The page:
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EP Review: The Devil Wears Prada – Space

2 min read

The idea of outer space is a fairly common theme in music; The Prodigy and the Beastie Boys both leap to mind , as do Savage Garden. But on first glance, it’s not such a common theme in metal. However, that’s exactly where US metalcore stalwarts The Devil Wears Prada have gone to with their new EP, Space. And on closer inspection, it turns out that it’s a concept that lends itself surprisingly well to the genre.

The Devil Wears Prada - SpaceWith no particular background in the subject, the band landed on “space” as an outlet for more imaginative creativity. Exchanging traditional demons for aliens, hauling mankind’s demise from off the face of the Earth, The Devil Wears Prada take the galaxy as the setting for all the usual themes of lost hope and destruction, and hurl the familiar figure of The Outcast into Outer space.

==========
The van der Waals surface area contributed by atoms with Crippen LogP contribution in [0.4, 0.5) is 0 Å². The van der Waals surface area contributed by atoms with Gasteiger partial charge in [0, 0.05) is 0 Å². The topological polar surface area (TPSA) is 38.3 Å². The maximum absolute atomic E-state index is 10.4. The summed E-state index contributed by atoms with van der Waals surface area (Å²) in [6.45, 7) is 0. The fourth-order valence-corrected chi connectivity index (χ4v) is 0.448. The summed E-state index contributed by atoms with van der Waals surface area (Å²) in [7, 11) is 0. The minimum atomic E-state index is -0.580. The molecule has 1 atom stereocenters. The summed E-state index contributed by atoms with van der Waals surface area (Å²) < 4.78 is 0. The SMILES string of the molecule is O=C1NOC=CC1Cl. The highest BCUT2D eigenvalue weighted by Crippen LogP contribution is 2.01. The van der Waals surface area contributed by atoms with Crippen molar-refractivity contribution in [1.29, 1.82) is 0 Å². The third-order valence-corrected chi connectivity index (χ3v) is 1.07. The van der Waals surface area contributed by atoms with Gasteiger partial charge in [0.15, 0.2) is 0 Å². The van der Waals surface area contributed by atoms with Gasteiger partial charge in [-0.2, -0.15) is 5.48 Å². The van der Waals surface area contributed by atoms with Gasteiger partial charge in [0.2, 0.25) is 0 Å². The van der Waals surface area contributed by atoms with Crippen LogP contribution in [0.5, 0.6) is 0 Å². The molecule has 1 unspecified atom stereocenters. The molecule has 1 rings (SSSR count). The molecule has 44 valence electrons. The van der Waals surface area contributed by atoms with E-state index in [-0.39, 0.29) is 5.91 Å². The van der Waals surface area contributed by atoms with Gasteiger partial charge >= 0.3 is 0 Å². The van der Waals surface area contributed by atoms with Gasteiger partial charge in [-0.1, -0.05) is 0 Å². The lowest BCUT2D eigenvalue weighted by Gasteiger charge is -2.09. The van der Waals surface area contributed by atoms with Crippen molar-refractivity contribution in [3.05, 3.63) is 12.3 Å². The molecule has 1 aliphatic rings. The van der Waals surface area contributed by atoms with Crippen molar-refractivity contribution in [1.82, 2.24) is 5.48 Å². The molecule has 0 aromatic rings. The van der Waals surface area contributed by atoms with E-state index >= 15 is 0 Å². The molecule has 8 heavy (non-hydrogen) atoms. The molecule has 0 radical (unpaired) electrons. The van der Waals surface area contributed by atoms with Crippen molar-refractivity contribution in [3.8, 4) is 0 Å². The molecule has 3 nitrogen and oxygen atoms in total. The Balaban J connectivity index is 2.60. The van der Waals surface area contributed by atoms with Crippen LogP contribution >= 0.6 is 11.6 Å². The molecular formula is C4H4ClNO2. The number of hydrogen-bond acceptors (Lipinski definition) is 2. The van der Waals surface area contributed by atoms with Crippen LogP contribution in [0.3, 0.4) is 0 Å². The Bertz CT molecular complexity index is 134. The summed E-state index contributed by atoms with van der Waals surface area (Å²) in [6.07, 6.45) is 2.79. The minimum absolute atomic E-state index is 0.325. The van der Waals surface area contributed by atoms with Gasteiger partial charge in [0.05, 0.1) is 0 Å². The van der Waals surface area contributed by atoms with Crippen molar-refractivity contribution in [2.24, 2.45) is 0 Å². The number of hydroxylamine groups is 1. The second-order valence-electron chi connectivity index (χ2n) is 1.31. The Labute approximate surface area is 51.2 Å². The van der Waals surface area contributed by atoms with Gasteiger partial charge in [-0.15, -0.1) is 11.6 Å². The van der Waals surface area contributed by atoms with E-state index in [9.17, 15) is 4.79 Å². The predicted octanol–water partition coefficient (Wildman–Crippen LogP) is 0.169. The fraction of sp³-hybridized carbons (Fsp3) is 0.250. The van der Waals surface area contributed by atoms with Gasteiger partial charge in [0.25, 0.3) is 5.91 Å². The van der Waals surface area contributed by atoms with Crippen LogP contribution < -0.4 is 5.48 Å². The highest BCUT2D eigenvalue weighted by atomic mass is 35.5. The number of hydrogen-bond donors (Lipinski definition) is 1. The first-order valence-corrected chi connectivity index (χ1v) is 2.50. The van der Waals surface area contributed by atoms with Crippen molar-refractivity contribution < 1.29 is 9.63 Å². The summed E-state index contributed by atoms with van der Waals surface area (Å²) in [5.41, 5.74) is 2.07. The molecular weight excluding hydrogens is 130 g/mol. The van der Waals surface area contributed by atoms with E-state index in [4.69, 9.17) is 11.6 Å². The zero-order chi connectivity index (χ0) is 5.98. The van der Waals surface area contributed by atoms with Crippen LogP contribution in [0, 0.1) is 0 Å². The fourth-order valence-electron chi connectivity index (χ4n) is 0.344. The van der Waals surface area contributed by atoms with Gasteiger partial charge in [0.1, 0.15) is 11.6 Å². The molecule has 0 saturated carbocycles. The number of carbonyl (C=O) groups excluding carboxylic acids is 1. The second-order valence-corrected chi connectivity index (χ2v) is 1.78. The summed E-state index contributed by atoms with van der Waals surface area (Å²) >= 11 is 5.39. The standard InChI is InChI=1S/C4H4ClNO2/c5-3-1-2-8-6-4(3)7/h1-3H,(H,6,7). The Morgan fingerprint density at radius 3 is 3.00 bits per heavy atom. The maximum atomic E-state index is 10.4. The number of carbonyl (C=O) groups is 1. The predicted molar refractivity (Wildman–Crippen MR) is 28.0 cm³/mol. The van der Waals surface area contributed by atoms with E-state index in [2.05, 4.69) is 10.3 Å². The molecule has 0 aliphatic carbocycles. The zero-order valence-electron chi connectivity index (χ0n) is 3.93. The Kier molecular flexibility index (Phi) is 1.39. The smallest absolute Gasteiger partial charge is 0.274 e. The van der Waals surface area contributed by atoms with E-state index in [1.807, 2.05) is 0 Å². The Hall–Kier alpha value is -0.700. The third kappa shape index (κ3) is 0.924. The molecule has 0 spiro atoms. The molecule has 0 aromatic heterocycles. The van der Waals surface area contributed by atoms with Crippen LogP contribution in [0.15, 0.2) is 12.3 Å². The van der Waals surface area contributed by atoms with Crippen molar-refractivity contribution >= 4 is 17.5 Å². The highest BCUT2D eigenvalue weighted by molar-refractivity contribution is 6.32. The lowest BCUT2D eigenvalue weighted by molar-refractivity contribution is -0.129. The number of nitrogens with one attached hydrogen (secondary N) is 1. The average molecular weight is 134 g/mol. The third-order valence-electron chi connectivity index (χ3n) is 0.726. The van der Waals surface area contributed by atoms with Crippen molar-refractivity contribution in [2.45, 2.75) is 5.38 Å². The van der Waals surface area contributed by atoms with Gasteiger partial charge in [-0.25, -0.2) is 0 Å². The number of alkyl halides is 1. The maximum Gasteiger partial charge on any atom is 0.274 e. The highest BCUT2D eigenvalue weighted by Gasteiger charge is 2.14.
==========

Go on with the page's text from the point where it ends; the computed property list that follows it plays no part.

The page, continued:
These celestial themes lend themselves to a more lyrical production than previous releases from The Devil Wears Prada. With all the battering assault and excoriating vocals that you would expect from a metalcore band, breakdowns are set to more melodic backdrops, electro effects and harmonious backing that echo vintage Atreyu. Closing track Asteroids has a particularly epic culmination complete with primal yells and soaring sonic effects – an apocalyptic march into the unknown.

Lyrically, Space has the air of a “metal opera”, tempering the standard brutality of a metalcore release. But similarly to classical opera; out of context, the lyrics occasionally feel a bit underwhelming. More successful tracks like Alien transpose the characteristic desperate S.O.S onto a cosmic setting, and Asteroid is stands as a near perfect metal track: a finale that expertly blends atmospheric pauses and the band’s space age evolution with their usual full-throttle force. Unfortunately elsewhere, it’s not entirely certain whether “space” has the weight to stand in the metal arena. Leaving it feeling a bit uneven, Space is a brave step into the unknown, but it might not be convincing enough.